Here is part 2 of our birding adventure.
February 16, 2017
It was a rainy day, quite challenging to keep your gear dry and also to spot some birds too. It was a quiet day as the majority of the birds were a bit off beat due to the weather but that didn't stop David neither Elizabeth Rosair to enjoy their day.
From time to time the sun tried to break out, which also made the birds come out too. Near the lodge we also feed the small birds (tanagers and hummingbirds) and here you can see that we occasionally see a visitor joining this clan too. The Red-capped Cardinal was seen several times with the tanagers on the feeder and not once did it felt like an outsider.
One bird that you most likely hear on a daily basis but seldom see, unless you're quite patient, is the Yellow-crowned Tyrannulet. We call them also 'Free Beers' birds as they continuously offer this advertisement to us.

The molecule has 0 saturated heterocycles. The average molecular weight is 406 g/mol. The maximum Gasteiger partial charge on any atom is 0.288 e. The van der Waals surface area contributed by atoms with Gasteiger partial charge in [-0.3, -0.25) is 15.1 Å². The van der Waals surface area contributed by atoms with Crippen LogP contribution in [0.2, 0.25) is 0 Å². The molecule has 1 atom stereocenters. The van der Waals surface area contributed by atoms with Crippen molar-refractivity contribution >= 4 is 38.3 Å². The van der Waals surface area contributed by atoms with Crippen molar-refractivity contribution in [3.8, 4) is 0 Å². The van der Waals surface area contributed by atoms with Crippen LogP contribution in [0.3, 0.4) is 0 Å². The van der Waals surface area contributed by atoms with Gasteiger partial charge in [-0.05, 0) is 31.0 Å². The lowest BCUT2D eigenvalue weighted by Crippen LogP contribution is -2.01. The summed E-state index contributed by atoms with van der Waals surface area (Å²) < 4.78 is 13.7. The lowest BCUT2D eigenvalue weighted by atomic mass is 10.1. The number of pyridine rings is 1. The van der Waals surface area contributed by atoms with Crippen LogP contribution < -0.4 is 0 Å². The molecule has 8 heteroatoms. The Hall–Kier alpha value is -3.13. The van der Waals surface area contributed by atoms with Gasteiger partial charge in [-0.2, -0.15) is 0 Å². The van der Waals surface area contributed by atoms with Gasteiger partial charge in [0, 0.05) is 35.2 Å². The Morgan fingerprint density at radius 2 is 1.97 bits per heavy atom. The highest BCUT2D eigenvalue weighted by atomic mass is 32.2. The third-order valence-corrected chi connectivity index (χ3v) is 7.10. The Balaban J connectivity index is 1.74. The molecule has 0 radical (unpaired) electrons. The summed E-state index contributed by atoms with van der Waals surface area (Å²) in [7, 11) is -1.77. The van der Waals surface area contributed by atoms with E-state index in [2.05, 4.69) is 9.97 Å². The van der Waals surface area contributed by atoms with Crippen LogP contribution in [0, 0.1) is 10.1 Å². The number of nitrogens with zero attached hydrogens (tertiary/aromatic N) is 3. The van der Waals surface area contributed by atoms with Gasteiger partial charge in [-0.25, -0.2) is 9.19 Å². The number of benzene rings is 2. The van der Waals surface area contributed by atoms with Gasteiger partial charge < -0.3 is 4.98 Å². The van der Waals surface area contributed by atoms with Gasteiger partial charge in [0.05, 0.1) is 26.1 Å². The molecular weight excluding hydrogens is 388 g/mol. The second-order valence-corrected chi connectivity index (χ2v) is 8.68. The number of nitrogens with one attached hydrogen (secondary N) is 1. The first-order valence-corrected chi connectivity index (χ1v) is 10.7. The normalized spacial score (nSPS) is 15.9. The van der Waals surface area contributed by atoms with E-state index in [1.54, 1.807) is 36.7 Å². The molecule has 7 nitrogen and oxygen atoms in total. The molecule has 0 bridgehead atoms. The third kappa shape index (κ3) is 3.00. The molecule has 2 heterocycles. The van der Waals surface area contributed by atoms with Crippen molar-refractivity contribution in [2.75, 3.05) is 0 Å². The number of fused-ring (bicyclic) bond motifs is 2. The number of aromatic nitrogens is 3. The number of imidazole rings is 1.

Some birds were trying to be one with nature, like for instance this Little Chachalaca, barely moving.
Others were trying their luck on a higher level, like for instance this Swallow-tailed Kite. It was part of a group, seen soaring above us and occasionally a Greater Yellow-headed Vulture was joining them too.
The perched birds: the Grey-lined Hawk was enjoying the scarce sunlights on an exposed branch.
But this Red-billed Toucan did quite the opposite: sitting still between the leaves in the shadows.
When the sun came out, so did some familiar faces too: in a Cecropia tree a Bananaquit was seen hopping around while on the ground a pair of Black Curassows were just trying to dry their feathers.
The moment the sun came out, we tried our luck on the river. Most of them were still quiet and hiding between the bushes. Like for instance this couple Blue-and-Yellow Macaws. The shadow didn't do them any justice as the Macaws have one of the most vivid appearance of the birds (next to the hummers).
Here and there we spotted the Spotted Sandpiper blending perfectly well with the background.
The Striated Heron and the Cocoi Heron are one of the most common birds seen on the river, but somehow they managed to become one of the most photogenic birds for this day.
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